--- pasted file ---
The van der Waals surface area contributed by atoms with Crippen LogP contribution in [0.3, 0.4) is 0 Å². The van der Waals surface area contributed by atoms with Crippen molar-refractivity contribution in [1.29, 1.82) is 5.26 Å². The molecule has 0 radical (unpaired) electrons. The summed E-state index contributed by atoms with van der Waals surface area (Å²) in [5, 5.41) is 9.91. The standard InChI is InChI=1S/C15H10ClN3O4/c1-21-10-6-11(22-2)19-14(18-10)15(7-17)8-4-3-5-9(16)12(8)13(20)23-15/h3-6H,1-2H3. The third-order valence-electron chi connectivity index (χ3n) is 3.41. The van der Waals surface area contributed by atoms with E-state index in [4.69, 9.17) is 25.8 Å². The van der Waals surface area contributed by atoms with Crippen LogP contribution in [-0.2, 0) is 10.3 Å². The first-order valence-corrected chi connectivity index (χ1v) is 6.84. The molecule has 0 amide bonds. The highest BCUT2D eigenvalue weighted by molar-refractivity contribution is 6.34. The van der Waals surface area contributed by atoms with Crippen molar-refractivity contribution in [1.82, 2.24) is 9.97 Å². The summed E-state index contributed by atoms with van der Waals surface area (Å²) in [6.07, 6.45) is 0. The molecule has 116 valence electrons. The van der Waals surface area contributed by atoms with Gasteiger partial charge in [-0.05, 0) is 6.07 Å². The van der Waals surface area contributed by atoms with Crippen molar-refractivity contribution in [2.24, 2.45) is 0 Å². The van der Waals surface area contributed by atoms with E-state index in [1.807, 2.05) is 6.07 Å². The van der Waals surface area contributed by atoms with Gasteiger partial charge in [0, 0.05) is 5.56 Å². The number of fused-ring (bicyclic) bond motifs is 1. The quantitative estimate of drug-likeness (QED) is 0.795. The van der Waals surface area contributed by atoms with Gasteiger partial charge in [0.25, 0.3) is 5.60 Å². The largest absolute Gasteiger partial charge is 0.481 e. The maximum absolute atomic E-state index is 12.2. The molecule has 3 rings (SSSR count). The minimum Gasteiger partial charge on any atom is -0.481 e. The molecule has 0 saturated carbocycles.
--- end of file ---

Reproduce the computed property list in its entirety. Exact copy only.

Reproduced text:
The van der Waals surface area contributed by atoms with Crippen LogP contribution in [0.3, 0.4) is 0 Å². The van der Waals surface area contributed by atoms with Crippen molar-refractivity contribution in [1.29, 1.82) is 5.26 Å². The molecule has 0 radical (unpaired) electrons. The summed E-state index contributed by atoms with van der Waals surface area (Å²) in [5, 5.41) is 9.91. The standard InChI is InChI=1S/C15H10ClN3O4/c1-21-10-6-11(22-2)19-14(18-10)15(7-17)8-4-3-5-9(16)12(8)13(20)23-15/h3-6H,1-2H3. The third-order valence-electron chi connectivity index (χ3n) is 3.41. The van der Waals surface area contributed by atoms with E-state index in [4.69, 9.17) is 25.8 Å². The van der Waals surface area contributed by atoms with Crippen LogP contribution in [-0.2, 0) is 10.3 Å². The first-order valence-corrected chi connectivity index (χ1v) is 6.84. The molecule has 0 amide bonds. The highest BCUT2D eigenvalue weighted by molar-refractivity contribution is 6.34. The van der Waals surface area contributed by atoms with Crippen molar-refractivity contribution in [1.82, 2.24) is 9.97 Å². The summed E-state index contributed by atoms with van der Waals surface area (Å²) in [6.07, 6.45) is 0. The molecule has 116 valence electrons. The van der Waals surface area contributed by atoms with Gasteiger partial charge in [-0.05, 0) is 6.07 Å². The van der Waals surface area contributed by atoms with Crippen molar-refractivity contribution in [2.24, 2.45) is 0 Å². The van der Waals surface area contributed by atoms with E-state index in [1.807, 2.05) is 6.07 Å². The van der Waals surface area contributed by atoms with Gasteiger partial charge in [0, 0.05) is 5.56 Å². The number of fused-ring (bicyclic) bond motifs is 1. The quantitative estimate of drug-likeness (QED) is 0.795. The van der Waals surface area contributed by atoms with Gasteiger partial charge in [0.25, 0.3) is 5.60 Å². The largest absolute Gasteiger partial charge is 0.481 e. The maximum absolute atomic E-state index is 12.2. The molecule has 3 rings (SSSR count). The minimum Gasteiger partial charge on any atom is -0.481 e. The molecule has 0 saturated carbocycles.